February 21st, 2011 Mike Wilton
A common question amongst doctors when it comes to blogging is, “What should I blog about?” Oftentimes doctors come up with generic topics like “Beverly Hills Breast Augmentation” in hopes of getting some love from the search engines, but they fail to produce any sort of relevant content for their readers. Here are some tips to find useful topics that are valuable to your readers, and ultimately valuable in the eyes of the search engines.
How often do you review your analytics? Your analytics data is a goldmine for blog post subjects. By reviewing the keyword data that drives traffic to your website or blog you can identify topics that people have found your site for that you might not cover. Did you receive traffic to your dental implants page for the term “dental implant recovery time”, yet your page lacks information on this topic? There’s a topic to consider. Did you get traffic for “wound care after brachioplasty”, but you don’t discuss the subject on the page. There’s another opportunity. Review your analytics regularly and you can find a variety of subjects that people find your site for that you might not actually cover within your website or blog.
Q & A
Another great resource for blog topics are Q&A websites. Perhaps the most popular of these sites is Yahoo! Answers. Sites like these let internet users ask questions about an array of topics in an open forum. Browsing questions related to your procedures or expertise can oftentimes offer suggested topics that people want to know more about. As a bonus you can answer the question while you’re there and start establishing yourself as an authority on the subject matter. A newcomer to the Q&A realm is Quora, and while only a few months old there are already questions being asked about plastic and cosmetic surgery. Q&A sites are a great way to find blog topics, while also establishing yourself as an authority on a subject and build your online presence.
How often do you hear the same question repeated from your patients? Perhaps they wouldn’t keep asking if they had found the information ahead of time on your website. Your patients are a great resource for blog topics since they often ask the same questions repeatedly. When thinking of blog topics, think about what your patients ask you or talk to you about on a regular basis. These questions and concerns are great fodder for blog topics as they are topics many of your patients have already shown you they are interested in.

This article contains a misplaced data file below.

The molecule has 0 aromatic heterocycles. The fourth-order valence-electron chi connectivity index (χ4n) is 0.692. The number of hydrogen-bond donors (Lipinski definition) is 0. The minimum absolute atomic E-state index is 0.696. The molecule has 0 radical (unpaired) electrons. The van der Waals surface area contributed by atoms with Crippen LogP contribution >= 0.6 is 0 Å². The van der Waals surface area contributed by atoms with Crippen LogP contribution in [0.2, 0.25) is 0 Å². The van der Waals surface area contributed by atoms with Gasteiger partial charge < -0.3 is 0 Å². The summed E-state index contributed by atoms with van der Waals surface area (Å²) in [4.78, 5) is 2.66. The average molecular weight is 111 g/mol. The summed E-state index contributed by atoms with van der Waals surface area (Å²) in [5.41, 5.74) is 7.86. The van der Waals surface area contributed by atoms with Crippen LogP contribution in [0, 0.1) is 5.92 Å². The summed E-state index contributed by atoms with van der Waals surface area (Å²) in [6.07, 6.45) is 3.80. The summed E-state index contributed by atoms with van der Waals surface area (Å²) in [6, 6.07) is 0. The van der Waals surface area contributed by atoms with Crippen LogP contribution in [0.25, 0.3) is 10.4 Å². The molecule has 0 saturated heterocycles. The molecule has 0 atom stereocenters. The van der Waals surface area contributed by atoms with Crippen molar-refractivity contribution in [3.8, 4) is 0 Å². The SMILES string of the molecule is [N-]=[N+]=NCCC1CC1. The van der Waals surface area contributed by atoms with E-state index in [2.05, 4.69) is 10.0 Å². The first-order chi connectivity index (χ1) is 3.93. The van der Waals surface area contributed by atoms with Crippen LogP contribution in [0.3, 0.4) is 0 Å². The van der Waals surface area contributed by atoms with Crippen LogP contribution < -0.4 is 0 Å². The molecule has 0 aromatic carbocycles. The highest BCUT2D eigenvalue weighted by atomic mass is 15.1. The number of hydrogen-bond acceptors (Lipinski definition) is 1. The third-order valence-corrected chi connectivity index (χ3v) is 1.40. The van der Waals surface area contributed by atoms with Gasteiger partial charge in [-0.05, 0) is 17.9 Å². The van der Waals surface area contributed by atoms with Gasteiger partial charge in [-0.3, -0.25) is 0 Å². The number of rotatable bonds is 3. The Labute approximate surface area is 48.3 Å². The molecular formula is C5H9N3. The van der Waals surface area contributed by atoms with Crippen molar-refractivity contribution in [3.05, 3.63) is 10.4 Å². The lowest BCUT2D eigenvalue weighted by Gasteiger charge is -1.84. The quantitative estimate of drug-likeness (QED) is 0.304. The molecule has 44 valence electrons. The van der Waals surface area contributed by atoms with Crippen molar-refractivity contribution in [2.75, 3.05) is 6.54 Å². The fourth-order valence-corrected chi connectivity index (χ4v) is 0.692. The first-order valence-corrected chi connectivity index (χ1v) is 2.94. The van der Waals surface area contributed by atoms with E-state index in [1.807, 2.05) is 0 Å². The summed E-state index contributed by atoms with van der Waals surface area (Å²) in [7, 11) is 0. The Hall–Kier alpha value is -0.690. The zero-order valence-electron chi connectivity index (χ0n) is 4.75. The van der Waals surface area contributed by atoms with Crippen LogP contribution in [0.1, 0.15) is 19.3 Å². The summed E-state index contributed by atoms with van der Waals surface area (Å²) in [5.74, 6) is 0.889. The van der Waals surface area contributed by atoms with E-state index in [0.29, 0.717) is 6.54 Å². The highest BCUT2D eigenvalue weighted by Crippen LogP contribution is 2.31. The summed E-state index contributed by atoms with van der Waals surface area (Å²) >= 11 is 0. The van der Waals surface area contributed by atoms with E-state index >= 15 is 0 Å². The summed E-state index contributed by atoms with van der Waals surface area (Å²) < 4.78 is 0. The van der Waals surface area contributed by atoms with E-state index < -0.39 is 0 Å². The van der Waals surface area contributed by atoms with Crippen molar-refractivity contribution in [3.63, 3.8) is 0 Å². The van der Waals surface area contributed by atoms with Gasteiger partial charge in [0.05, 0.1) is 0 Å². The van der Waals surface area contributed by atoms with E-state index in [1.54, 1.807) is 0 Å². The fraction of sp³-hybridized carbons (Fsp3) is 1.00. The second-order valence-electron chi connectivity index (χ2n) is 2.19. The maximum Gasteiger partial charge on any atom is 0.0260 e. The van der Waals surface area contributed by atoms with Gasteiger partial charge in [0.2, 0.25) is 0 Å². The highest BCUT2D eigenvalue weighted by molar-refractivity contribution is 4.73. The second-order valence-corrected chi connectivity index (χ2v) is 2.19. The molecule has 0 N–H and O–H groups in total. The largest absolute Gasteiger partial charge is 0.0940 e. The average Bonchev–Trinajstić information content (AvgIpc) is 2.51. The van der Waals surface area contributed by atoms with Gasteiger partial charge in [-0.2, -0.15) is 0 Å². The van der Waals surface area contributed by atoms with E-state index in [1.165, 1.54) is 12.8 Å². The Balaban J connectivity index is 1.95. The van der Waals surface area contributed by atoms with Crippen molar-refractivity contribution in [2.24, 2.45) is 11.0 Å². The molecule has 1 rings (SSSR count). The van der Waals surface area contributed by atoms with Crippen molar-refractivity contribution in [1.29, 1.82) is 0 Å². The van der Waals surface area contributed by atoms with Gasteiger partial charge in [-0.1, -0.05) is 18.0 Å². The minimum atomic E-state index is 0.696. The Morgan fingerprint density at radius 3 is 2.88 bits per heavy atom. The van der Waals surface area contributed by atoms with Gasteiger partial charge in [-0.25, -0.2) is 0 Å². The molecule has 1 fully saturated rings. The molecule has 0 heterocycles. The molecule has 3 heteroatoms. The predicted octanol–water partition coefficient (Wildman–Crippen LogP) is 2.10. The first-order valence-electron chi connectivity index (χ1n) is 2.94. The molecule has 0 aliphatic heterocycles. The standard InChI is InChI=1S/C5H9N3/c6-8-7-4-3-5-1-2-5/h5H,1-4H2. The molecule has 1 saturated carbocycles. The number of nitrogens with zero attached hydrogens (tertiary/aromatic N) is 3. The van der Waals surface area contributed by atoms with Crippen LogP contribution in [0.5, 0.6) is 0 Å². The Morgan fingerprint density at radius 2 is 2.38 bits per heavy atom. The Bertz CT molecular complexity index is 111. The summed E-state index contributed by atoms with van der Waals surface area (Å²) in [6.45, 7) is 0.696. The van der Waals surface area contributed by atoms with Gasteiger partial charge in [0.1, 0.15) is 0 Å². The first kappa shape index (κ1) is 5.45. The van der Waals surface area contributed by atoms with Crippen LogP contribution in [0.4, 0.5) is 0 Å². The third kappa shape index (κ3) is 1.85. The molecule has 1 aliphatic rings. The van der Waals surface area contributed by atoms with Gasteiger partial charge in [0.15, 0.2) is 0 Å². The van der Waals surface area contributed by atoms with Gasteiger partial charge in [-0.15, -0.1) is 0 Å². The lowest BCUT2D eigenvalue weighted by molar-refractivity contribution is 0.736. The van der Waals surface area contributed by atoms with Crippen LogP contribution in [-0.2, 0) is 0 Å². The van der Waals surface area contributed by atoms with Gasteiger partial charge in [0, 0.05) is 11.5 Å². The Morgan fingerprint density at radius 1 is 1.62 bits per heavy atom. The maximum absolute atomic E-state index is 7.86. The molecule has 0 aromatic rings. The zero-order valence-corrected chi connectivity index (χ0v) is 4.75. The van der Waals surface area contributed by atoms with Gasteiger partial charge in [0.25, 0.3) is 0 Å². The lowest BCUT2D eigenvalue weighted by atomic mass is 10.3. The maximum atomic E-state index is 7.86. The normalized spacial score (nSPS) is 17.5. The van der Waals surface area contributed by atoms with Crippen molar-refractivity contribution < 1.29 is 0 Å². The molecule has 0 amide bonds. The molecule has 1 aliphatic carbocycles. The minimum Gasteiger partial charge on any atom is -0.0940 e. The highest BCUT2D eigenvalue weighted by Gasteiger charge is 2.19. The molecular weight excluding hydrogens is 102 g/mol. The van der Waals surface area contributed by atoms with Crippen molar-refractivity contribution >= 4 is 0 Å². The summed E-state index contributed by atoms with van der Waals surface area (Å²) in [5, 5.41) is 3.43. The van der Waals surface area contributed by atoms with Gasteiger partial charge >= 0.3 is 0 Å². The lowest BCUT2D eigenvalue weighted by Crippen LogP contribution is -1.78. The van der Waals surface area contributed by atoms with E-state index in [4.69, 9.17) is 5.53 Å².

You are surrounded in topic opportunities. Even the latest news from your practice can be blog worthy, awards, recognition, media attention, etc. Its easy to get wrapped up in the idea of writing for the search engines in hopes of ranking your content quickly, but at the end of the day your patients pay the bills, not the search engines. By writing strong useful content you will drive visitors to your site, and the more useful your content the better chances you have of getting your content linked to or mentioned on a social network, which can ultimately benefit your online presence.
February 17th, 2011 Mike Wilton
Nearly every cosmetic physician that has a website showcases their before and after photos. From breast augmentations and tummy tucks to facelifts and nose surgeries, before and after photos help potential patients to visualize the quality of your work. But no matter how great your patients new breasts look, they don’t make up for the negative impact of having poor image quality.
A common problem I see with physician before and after galleries are dated photos. In the age of digital cameras, it’s time to display high resolution digital photos. Many websites I come across still feature scans of photograph prints and Polaroids. Oftentimes these images are dark and grainy and can look more like something out of a 70′s adult film than a plastic surgeons office. Plastic surgery patients rely heavily on trust, if your before and after photos make them uneasy, there is a strong chance they won’t be contacting you. This isn’t to say you can’t display your old photos, but it would be in your best interest to make them less prominent on your site.
Be Aware of Filenames